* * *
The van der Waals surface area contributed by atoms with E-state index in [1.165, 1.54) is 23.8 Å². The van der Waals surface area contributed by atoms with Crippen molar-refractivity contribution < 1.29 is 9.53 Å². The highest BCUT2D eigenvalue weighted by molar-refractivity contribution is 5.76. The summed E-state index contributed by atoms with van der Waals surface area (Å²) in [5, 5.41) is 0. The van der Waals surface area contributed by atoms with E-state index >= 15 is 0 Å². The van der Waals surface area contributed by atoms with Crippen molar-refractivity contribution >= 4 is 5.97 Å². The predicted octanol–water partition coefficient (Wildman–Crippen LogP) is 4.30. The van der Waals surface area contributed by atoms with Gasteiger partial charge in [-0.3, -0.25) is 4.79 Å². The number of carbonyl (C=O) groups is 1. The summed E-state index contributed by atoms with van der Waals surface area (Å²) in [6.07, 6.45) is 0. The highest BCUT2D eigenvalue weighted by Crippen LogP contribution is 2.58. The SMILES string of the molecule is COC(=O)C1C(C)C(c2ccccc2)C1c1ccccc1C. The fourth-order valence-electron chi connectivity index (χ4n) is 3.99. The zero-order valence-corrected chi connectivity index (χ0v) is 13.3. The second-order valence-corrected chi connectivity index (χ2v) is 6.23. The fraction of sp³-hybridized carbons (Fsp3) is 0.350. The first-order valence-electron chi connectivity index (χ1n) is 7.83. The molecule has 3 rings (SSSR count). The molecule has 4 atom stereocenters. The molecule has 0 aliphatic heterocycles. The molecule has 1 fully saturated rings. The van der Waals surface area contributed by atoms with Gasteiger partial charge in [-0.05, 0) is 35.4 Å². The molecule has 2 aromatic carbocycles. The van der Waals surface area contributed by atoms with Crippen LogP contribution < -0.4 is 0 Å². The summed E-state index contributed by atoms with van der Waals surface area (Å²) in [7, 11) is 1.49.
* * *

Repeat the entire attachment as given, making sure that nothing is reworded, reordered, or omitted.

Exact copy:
The van der Waals surface area contributed by atoms with E-state index in [1.165, 1.54) is 23.8 Å². The van der Waals surface area contributed by atoms with Crippen molar-refractivity contribution < 1.29 is 9.53 Å². The highest BCUT2D eigenvalue weighted by molar-refractivity contribution is 5.76. The summed E-state index contributed by atoms with van der Waals surface area (Å²) in [5, 5.41) is 0. The van der Waals surface area contributed by atoms with E-state index >= 15 is 0 Å². The van der Waals surface area contributed by atoms with Crippen molar-refractivity contribution >= 4 is 5.97 Å². The predicted octanol–water partition coefficient (Wildman–Crippen LogP) is 4.30. The van der Waals surface area contributed by atoms with Gasteiger partial charge in [-0.3, -0.25) is 4.79 Å². The number of carbonyl (C=O) groups is 1. The summed E-state index contributed by atoms with van der Waals surface area (Å²) in [6.07, 6.45) is 0. The highest BCUT2D eigenvalue weighted by Crippen LogP contribution is 2.58. The SMILES string of the molecule is COC(=O)C1C(C)C(c2ccccc2)C1c1ccccc1C. The fourth-order valence-electron chi connectivity index (χ4n) is 3.99. The zero-order valence-corrected chi connectivity index (χ0v) is 13.3. The second-order valence-corrected chi connectivity index (χ2v) is 6.23. The fraction of sp³-hybridized carbons (Fsp3) is 0.350. The first-order valence-electron chi connectivity index (χ1n) is 7.83. The molecule has 3 rings (SSSR count). The molecule has 4 atom stereocenters. The molecule has 0 aliphatic heterocycles. The molecule has 1 fully saturated rings. The van der Waals surface area contributed by atoms with Gasteiger partial charge in [-0.05, 0) is 35.4 Å². The molecule has 2 aromatic carbocycles. The van der Waals surface area contributed by atoms with Crippen LogP contribution < -0.4 is 0 Å². The summed E-state index contributed by atoms with van der Waals surface area (Å²) in [7, 11) is 1.49.